Landolt-Börnstein - Group III Condensed Matter Fe-Cu magnet alloys


This chapter discusses magnetic properties of Fe-Cu magnet alloys. In contrast to other magnet alloy system, the Fe-Cu binary system has not a single-phase region in the solid state even at high temperatures. An evaporization and deposition technique was therefore used in order to obtain a finely separated two-phase (ferro- and non-magnetic) state. Casting in a vibrating mold is also used for the fine phase separation. Survey of magnetic properties of Fe-Cu alloys in relation to the preparation technique is tabulated. The preparation techniques include vapour deposition (VD), annealing (AN), casting (CA), hot-working (HW), cold-working (CW), aging (AG), and water quenching (WQ). The metallurgical structures for these alloys are also described. Lattice constant of the bcc phase of (100-x) Fe-xCu is presented. Composition dependence of the saturation magnetization Ms and coercive force BHc of (100-x)Fe-xCu, and remanent magnetic induction Br and the coercive force of xFe-(100-x)Cu are figured out. Demagnetization curves and energy products of Fe-Cu-Mn-Si-C is illustrated. Influence of the final aging temperature Ta and the annealing time on the magnetic properties of Fe-Cu-Mn is also figured out. Influence of the annealing temperature on the remanent magnetic induction Br, coercive force BHc of Fe-Cu-Mn-Si-C, and uniaxial and the cubic anisotropy constants Lu and Lc in Fe-Cu-Mn are shown. Influence of annealing time ta on the coercive force BHc of Fe-Cu and influence of the reduction in area Ra on the magnetic properties of Fe-Cu-Mn and Fe-Cu-Mn-Si-C are also illustrated.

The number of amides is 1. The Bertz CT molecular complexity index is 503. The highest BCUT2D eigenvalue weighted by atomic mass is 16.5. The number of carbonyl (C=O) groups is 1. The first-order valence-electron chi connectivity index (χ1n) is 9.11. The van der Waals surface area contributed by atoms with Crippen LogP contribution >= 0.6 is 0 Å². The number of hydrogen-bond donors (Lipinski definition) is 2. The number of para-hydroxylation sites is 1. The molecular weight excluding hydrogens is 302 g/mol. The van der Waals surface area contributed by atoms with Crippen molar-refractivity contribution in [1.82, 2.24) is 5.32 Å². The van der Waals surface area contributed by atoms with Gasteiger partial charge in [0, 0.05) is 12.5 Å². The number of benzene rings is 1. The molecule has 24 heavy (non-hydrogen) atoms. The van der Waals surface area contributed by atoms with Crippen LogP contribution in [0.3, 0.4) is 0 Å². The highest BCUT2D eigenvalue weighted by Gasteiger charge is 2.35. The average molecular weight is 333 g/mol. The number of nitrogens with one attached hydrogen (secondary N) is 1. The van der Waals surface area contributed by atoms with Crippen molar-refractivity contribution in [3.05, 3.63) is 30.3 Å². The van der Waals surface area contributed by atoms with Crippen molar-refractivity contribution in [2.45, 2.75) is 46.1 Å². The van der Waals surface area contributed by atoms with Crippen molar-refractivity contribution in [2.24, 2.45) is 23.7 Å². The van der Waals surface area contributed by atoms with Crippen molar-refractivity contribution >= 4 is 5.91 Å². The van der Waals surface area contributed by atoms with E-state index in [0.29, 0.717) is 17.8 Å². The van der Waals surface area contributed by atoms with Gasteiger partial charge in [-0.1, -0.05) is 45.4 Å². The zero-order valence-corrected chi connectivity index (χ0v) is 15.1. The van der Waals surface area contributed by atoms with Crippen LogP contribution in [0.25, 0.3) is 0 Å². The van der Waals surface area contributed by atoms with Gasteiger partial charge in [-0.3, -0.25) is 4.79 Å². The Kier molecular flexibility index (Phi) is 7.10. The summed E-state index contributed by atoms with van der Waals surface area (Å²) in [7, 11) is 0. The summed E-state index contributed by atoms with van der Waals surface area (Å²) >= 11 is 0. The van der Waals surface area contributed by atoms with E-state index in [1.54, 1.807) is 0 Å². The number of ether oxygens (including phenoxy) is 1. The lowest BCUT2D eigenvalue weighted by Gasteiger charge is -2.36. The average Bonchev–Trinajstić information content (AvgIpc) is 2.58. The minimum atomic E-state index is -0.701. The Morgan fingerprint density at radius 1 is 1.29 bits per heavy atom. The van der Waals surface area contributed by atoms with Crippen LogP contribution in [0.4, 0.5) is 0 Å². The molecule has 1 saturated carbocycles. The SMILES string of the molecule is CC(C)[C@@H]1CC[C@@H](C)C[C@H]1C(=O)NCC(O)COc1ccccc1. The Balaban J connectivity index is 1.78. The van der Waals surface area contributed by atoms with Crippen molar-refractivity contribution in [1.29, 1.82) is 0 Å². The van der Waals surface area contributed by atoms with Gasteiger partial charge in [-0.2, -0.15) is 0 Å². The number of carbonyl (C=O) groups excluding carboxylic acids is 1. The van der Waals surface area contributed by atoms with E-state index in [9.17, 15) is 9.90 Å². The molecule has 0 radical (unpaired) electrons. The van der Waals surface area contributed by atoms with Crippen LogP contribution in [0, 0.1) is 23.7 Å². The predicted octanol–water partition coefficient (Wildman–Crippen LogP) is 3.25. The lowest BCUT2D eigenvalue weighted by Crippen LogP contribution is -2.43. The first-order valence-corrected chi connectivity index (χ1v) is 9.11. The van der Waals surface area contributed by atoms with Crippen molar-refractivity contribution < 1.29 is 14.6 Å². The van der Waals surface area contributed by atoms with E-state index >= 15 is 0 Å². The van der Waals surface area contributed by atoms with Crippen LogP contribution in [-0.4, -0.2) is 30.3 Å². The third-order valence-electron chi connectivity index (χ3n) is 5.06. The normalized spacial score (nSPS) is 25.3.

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Title Fe-Cu magnet alloys
Book Title
Magnetic Alloys for Technical Applications. Hard Magnetic Alloys
7.2.1 Magnet alloys based on 3d elements
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Landolt-Börnstein - Group III Condensed Matter
  • H. P. J. Wijn
  • Authors
  • T. Nakamichi
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